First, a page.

In 1994, the government's Immunization Advisory Committee recommended routine vaccination against hepatitis B virus. It was a widely welcomed strategy to fight a serious and sometimes deadly disease. The CDC currently recommends vaccination for "all infants, beginning at birth," people under age 19, and at-risk adults. But after nearly 15 years, there's debate over who should receive this vaccine and when.
How is Hep B "caught" or transmitted? Through direct contact with infectious blood, semen and/or body fluids through sex, sharing needles, or infected mother to newborn. In my interview several months ago with the former head of the National Institutes of Health, Dr. Bernadine Healy (who is pro-vaccine), she expressed concern about infants receiving Hep B shots. She and some other medical experts reason that it's unnecessary to expose infants to this vaccine and its potential side effects at such an early age, unless they are at special risk for contracting the disease; most infants have no direct contact with body fluids of someone infected with hepatitis B, so what's the rush in exposing them to the series of vaccinations?
A special Vaccine Court ruled that hepatitis B vaccines caused an MS type illness in an adult woman, a woman who ultimately died.
According to the Vaccine Court: "There is a logical sequence of cause and effect in petitioner's having received the vaccination and then experiencing optic neuritis, the first symptom of her Devic's Disease, a variant of MS. As discussed, the onset after vaccination is appropriate to prove causation, whether the onset is 18 days or two months after vaccination … Not only did decedent have a vaccine injury, but also her death was vaccine-related."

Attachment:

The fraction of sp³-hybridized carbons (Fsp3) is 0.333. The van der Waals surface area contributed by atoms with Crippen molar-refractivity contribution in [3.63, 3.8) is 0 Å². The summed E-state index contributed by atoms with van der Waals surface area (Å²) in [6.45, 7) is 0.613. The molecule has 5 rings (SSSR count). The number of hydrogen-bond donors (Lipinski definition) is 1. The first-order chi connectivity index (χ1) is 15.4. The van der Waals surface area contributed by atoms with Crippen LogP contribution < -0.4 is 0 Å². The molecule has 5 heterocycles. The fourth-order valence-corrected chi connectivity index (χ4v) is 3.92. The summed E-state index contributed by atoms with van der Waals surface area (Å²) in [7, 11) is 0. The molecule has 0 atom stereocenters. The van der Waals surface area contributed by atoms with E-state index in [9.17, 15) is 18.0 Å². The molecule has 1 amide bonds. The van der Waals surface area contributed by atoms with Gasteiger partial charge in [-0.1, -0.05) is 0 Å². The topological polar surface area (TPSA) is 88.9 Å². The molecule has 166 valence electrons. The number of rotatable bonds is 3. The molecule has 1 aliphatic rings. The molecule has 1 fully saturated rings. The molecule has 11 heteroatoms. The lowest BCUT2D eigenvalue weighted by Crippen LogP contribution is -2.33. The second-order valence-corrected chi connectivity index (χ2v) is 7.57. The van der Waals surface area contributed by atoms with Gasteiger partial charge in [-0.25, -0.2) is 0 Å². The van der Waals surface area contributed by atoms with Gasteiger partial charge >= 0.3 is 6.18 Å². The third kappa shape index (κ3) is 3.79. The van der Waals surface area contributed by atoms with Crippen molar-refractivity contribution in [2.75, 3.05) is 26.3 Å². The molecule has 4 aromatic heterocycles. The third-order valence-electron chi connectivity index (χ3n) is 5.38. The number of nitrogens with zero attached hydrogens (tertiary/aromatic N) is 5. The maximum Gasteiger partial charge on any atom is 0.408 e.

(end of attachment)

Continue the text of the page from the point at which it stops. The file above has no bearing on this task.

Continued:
This decision, like others in Vaccine Court, appears to contradict the government's official position. In 2002, the Institute of Medicine (Dr. Healy is a member, but does not agree with all of the group's views) stated: "The epidemiological evidence favors rejection of a causal relationship between the hepatitis B vaccine in adults and multiple sclerosis. Because of the lack of epidemiological data on conditions other than MS in adults, the committee recommends further attention in the form of research and communication. However, the committee does not recommend that national and federal vaccine advisory bodies review the hepatitis B vaccine on the basis of concerns about demyelinating disorders."
It's believed most patients tolerate Hep B shots with no serious ill effects. However, an undetermined number of people suffer serious adverse events after Hep B or other vaccines. The mystery of why most people tolerate vaccines well, but others develop serious illnesses or even die, has not been fully investigated and remains an open question. At least 123 people who have filed cases in Vaccine Court have been paid compensation by the government for injuries or death related to their Hep B vaccine. This is the court's statistics page.
And here is the CDC's official information on hepatitis B and the vaccine.